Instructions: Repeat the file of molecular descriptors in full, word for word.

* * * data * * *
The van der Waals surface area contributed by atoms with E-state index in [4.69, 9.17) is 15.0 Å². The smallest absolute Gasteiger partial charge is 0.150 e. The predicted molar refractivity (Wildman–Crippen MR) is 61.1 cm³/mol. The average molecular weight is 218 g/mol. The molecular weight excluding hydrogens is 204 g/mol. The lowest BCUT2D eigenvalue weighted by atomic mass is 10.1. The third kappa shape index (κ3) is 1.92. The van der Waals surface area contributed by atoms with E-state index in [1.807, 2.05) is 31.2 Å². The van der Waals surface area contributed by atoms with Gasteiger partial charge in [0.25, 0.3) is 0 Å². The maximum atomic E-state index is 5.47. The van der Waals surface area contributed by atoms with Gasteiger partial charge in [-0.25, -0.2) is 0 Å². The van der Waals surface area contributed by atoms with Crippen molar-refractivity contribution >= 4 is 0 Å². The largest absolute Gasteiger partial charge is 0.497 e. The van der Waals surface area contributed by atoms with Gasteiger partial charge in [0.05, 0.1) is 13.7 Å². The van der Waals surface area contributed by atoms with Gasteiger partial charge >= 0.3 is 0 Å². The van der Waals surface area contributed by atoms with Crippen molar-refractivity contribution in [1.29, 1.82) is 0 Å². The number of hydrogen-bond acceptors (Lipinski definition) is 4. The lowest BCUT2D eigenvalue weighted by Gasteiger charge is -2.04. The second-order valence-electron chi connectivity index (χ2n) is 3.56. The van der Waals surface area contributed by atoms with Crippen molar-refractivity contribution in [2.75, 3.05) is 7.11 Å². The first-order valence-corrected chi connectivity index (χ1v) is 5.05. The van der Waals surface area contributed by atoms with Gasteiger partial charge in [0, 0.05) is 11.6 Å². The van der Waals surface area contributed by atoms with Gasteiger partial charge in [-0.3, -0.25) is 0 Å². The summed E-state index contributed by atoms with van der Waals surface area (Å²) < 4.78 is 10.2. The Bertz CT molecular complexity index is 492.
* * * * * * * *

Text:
The van der Waals surface area contributed by atoms with E-state index in [4.69, 9.17) is 15.0 Å². The smallest absolute Gasteiger partial charge is 0.150 e. The predicted molar refractivity (Wildman–Crippen MR) is 61.1 cm³/mol. The average molecular weight is 218 g/mol. The molecular weight excluding hydrogens is 204 g/mol. The lowest BCUT2D eigenvalue weighted by atomic mass is 10.1. The third kappa shape index (κ3) is 1.92. The van der Waals surface area contributed by atoms with E-state index in [1.807, 2.05) is 31.2 Å². The van der Waals surface area contributed by atoms with Gasteiger partial charge in [0.25, 0.3) is 0 Å². The maximum atomic E-state index is 5.47. The van der Waals surface area contributed by atoms with Gasteiger partial charge in [-0.25, -0.2) is 0 Å². The van der Waals surface area contributed by atoms with Crippen molar-refractivity contribution >= 4 is 0 Å². The largest absolute Gasteiger partial charge is 0.497 e. The van der Waals surface area contributed by atoms with Gasteiger partial charge in [0.05, 0.1) is 13.7 Å². The van der Waals surface area contributed by atoms with Gasteiger partial charge >= 0.3 is 0 Å². The van der Waals surface area contributed by atoms with Crippen molar-refractivity contribution in [1.29, 1.82) is 0 Å². The number of hydrogen-bond acceptors (Lipinski definition) is 4. The lowest BCUT2D eigenvalue weighted by Gasteiger charge is -2.04. The second-order valence-electron chi connectivity index (χ2n) is 3.56. The van der Waals surface area contributed by atoms with Crippen molar-refractivity contribution in [2.75, 3.05) is 7.11 Å². The first-order valence-corrected chi connectivity index (χ1v) is 5.05. The van der Waals surface area contributed by atoms with Gasteiger partial charge in [0, 0.05) is 11.6 Å². The van der Waals surface area contributed by atoms with Gasteiger partial charge in [-0.3, -0.25) is 0 Å². The summed E-state index contributed by atoms with van der Waals surface area (Å²) < 4.78 is 10.2. The Bertz CT molecular complexity index is 492.